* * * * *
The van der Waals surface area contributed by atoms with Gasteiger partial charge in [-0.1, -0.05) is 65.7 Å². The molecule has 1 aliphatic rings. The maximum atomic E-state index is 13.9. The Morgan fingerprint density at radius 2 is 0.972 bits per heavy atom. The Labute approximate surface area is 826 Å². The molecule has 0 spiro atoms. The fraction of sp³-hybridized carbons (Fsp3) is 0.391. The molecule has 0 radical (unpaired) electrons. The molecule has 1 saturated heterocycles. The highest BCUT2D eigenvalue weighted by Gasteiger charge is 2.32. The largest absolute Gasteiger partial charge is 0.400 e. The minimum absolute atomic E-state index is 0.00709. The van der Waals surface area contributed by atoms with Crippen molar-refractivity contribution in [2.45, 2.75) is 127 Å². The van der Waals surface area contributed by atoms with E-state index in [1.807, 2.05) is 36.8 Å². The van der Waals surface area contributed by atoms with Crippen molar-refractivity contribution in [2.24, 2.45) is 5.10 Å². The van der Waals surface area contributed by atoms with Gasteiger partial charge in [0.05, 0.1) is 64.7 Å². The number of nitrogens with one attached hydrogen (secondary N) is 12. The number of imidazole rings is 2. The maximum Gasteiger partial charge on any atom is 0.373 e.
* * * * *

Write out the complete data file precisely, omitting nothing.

The van der Waals surface area contributed by atoms with Gasteiger partial charge in [-0.1, -0.05) is 65.7 Å². The molecule has 1 aliphatic rings. The maximum atomic E-state index is 13.9. The Morgan fingerprint density at radius 2 is 0.972 bits per heavy atom. The Labute approximate surface area is 826 Å². The molecule has 0 spiro atoms. The fraction of sp³-hybridized carbons (Fsp3) is 0.391. The molecule has 0 radical (unpaired) electrons. The molecule has 1 saturated heterocycles. The highest BCUT2D eigenvalue weighted by Gasteiger charge is 2.32. The largest absolute Gasteiger partial charge is 0.400 e. The minimum absolute atomic E-state index is 0.00709. The van der Waals surface area contributed by atoms with Crippen molar-refractivity contribution in [2.45, 2.75) is 127 Å². The van der Waals surface area contributed by atoms with E-state index in [1.807, 2.05) is 36.8 Å². The van der Waals surface area contributed by atoms with Crippen molar-refractivity contribution in [2.24, 2.45) is 5.10 Å². The van der Waals surface area contributed by atoms with Gasteiger partial charge in [0.05, 0.1) is 64.7 Å². The number of nitrogens with one attached hydrogen (secondary N) is 12. The number of imidazole rings is 2. The maximum Gasteiger partial charge on any atom is 0.373 e.